Use Case Concepts in Object-Oriented Analysis
Use cases are a powerful way of modeling what the system needs to do. Read this section to learn about use case diagrams and how they capture functional requirements.
1. Use case concepts
A use case is a very powerful UML tool. A use case describes and captures functional requirements, so uses cases are requirements or are functional requirements that indicate what the system will do. They also describe a set of interactions between a user and the system. A set of use case can be a description of the entire system to be implemented.
For example, to carry out the process of buying things at a store when a POST case study is used
- two actors must be involved: Customer and Cashier,
- the following sequence of events must be performed:
√ The Customer arrives at a checkout with items to purchase.
√ The Cashier records the purchase items and collects payment.
√ On completion, the Customer leaves with the items
To a user, a use case is a way of using the system. When a user is interacting with a system, system provides a service to the actors. Each use case then captures a piece of functional requirements for some users. All the use cases together describe the
overall functional requirements of the system. The first step in requirement capture is to capture requirements as use cases. UML provides a simple notation to represent a use case as follows:
A Use case cannot initiate actions on its own. An actor is someone who can initiate a Use Case. An actor is representing a certain role, instead of representing a particular individual. An actor can be users or external systems that the system interacts with.
With Liu, (2001) an actor:
- Stimulates the system with input events, or receives something from the system.
- Communicate with the system by sending messages to and receiving messages from the system as it performs use cases.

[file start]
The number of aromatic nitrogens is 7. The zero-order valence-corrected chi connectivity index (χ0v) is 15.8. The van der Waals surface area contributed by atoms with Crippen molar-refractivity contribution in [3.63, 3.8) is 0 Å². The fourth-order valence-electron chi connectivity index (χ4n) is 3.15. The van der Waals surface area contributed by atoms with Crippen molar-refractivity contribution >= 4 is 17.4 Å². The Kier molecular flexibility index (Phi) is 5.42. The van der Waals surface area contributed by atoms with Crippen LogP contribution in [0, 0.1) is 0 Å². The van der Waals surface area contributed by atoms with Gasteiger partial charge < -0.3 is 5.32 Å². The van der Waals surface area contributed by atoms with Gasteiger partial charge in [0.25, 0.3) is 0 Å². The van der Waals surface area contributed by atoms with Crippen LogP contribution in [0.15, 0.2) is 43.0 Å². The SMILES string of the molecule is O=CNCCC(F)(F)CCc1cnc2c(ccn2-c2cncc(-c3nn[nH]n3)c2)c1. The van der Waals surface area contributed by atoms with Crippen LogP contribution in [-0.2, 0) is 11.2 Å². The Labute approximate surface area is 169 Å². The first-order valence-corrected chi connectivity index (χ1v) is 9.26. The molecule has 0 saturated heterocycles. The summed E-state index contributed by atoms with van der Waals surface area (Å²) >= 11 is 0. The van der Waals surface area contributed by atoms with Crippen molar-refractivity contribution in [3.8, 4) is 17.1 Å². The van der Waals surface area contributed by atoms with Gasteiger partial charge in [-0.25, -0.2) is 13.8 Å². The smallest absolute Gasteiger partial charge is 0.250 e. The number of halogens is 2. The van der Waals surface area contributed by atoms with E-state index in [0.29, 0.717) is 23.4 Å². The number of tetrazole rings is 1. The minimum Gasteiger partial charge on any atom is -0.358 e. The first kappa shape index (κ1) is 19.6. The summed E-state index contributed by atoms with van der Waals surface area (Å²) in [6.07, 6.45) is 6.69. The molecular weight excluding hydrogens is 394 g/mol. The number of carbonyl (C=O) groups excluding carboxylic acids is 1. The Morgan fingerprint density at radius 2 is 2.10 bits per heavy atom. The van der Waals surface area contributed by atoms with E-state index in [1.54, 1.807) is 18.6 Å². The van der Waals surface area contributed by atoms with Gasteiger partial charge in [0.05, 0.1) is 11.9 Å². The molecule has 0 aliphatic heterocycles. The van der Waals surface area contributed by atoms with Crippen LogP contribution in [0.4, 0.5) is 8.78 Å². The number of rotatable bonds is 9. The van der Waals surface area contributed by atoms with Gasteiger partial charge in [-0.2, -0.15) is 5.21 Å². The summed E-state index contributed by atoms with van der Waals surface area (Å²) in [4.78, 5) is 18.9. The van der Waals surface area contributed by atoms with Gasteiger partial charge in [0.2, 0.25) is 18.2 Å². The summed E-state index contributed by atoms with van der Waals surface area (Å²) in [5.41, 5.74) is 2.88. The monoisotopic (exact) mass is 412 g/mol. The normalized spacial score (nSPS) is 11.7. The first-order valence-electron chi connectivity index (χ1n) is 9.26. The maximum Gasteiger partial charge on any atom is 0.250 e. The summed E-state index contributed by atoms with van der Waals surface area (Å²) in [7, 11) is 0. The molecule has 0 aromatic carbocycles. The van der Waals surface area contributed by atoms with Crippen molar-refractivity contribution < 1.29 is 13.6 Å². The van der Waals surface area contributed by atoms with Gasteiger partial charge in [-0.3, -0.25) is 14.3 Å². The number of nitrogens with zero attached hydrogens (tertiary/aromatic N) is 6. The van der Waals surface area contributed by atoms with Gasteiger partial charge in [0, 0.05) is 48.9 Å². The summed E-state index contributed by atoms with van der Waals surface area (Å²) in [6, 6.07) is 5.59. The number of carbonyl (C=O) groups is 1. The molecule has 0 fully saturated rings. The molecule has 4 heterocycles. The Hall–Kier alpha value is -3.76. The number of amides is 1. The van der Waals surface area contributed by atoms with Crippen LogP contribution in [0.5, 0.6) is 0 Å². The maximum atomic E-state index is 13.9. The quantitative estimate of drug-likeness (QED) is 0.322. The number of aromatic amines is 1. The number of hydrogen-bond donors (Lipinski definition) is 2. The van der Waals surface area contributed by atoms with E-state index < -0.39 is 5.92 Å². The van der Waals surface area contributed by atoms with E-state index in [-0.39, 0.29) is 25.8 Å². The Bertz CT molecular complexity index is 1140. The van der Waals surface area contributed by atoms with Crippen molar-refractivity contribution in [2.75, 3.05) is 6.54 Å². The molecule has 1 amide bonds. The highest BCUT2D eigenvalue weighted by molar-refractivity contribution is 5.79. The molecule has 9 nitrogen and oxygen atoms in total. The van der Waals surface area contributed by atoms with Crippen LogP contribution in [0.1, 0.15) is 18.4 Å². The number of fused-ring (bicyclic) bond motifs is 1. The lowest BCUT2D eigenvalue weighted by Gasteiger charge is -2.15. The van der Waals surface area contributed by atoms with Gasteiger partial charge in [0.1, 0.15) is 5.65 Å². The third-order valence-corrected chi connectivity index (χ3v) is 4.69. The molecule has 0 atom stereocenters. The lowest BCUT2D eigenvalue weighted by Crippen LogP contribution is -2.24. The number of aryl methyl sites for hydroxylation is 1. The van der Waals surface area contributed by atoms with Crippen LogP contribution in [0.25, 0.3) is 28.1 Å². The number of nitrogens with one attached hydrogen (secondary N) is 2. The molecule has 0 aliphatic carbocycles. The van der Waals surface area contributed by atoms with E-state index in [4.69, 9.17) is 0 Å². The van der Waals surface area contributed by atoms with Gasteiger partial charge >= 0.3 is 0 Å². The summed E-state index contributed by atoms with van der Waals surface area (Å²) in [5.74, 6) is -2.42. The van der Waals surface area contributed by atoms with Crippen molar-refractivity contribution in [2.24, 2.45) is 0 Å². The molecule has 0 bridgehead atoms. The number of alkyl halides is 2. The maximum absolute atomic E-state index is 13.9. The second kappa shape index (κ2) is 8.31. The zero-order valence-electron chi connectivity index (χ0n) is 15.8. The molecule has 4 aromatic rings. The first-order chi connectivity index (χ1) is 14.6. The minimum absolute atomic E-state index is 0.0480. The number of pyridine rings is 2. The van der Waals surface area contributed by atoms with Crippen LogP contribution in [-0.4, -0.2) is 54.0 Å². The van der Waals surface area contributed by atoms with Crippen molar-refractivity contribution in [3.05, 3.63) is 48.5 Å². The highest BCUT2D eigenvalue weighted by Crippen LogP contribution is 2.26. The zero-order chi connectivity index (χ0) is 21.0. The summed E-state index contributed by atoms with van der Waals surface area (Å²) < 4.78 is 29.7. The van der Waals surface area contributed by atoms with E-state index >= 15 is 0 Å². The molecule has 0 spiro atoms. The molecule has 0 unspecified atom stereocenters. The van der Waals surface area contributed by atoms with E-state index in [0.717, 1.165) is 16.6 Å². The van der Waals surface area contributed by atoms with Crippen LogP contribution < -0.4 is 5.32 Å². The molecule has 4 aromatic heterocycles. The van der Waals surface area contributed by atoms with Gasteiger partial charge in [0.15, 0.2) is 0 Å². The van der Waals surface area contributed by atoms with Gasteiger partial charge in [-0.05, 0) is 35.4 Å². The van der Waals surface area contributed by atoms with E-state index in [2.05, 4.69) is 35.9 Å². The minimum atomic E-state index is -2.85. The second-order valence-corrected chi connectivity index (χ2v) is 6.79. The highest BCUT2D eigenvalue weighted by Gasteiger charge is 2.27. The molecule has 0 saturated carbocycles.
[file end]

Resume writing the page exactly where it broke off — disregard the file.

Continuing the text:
- May model anything that needs to interact with the system to exchange information. Actors can be human users, computer systems, electrical or mechanical devices such as timers.
If there is more than one actor in a use case, the one who generates the starting stimulus is called the initiator actor and the other participating actors. The actors that directly interacts the system are primary/direct actors, the others are called secondary actors.
An auto bank machine system (ATM system) (Case Study 2 under unit 0) interacts with a type of users who will use the system to withdraw money from accounts, to deposit money to accounts, and to transfer money between accounts. This set of users is represented by the Bank Customer actor. Therefore a use-case model can be used to represent the three use cases WithDraw Money, Deposit Money, and Transfer Money that has association to the Bank Customer actor as shown in Figure 3.2.
Figure 3.2: The Relationship of an Actor and a Use Case
Thus, actors represent parties outside the system that collaborate with the system. Once we have identified all the actors of a system, we have identified the external environment of the system.
For most systems, a single actor can interact with many use cases, and a single use case can be initiated by many different actors. Taking an example from the POST case study, Figure 3.3 shows a complete system described using actors and use cases.
Figure 3.3: Use Case Interacted by two Actors
Source: Ellen Ambakisye Kalinga, https://oer.avu.org/bitstream/handle/123456789/667/CSI%203104_EN%20Object%20Oriented%20Analysis%20and%20Design1.pdf?sequence=1&isAllowed=y
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